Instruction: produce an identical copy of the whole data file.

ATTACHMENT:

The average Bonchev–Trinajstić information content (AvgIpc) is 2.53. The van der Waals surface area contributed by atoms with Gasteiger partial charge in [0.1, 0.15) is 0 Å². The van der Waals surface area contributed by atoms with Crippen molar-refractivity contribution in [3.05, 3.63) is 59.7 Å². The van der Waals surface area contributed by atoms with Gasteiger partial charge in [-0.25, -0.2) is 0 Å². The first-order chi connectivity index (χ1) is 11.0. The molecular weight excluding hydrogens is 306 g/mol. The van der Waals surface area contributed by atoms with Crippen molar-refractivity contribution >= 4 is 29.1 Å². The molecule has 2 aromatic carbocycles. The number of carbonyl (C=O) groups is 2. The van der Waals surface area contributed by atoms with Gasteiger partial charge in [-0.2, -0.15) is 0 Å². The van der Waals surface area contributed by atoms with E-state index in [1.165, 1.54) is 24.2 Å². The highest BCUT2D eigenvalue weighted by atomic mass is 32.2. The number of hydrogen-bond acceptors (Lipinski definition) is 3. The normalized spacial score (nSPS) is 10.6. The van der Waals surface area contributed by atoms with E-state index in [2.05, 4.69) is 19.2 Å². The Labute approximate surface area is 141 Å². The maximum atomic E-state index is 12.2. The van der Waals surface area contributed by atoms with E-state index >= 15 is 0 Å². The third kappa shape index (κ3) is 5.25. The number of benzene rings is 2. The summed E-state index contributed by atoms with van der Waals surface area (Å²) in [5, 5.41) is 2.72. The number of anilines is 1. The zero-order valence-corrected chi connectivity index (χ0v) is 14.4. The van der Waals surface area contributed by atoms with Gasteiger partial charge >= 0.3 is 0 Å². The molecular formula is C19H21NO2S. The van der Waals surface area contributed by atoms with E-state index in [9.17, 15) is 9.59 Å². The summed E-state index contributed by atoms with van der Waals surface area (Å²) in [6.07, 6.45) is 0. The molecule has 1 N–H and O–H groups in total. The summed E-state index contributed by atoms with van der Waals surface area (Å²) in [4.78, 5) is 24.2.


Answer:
The average Bonchev–Trinajstić information content (AvgIpc) is 2.53. The van der Waals surface area contributed by atoms with Gasteiger partial charge in [0.1, 0.15) is 0 Å². The van der Waals surface area contributed by atoms with Crippen molar-refractivity contribution in [3.05, 3.63) is 59.7 Å². The van der Waals surface area contributed by atoms with Gasteiger partial charge in [-0.25, -0.2) is 0 Å². The first-order chi connectivity index (χ1) is 11.0. The molecular weight excluding hydrogens is 306 g/mol. The van der Waals surface area contributed by atoms with Crippen molar-refractivity contribution >= 4 is 29.1 Å². The molecule has 2 aromatic carbocycles. The number of carbonyl (C=O) groups is 2. The van der Waals surface area contributed by atoms with Gasteiger partial charge in [-0.2, -0.15) is 0 Å². The van der Waals surface area contributed by atoms with E-state index in [1.165, 1.54) is 24.2 Å². The highest BCUT2D eigenvalue weighted by atomic mass is 32.2. The number of hydrogen-bond acceptors (Lipinski definition) is 3. The normalized spacial score (nSPS) is 10.6. The van der Waals surface area contributed by atoms with E-state index in [2.05, 4.69) is 19.2 Å². The Labute approximate surface area is 141 Å². The maximum atomic E-state index is 12.2. The van der Waals surface area contributed by atoms with E-state index >= 15 is 0 Å². The third kappa shape index (κ3) is 5.25. The number of benzene rings is 2. The summed E-state index contributed by atoms with van der Waals surface area (Å²) in [5, 5.41) is 2.72. The number of anilines is 1. The zero-order valence-corrected chi connectivity index (χ0v) is 14.4. The van der Waals surface area contributed by atoms with Gasteiger partial charge >= 0.3 is 0 Å². The molecular formula is C19H21NO2S. The van der Waals surface area contributed by atoms with E-state index in [9.17, 15) is 9.59 Å². The summed E-state index contributed by atoms with van der Waals surface area (Å²) in [6.07, 6.45) is 0. The molecule has 1 N–H and O–H groups in total. The summed E-state index contributed by atoms with van der Waals surface area (Å²) in [4.78, 5) is 24.2.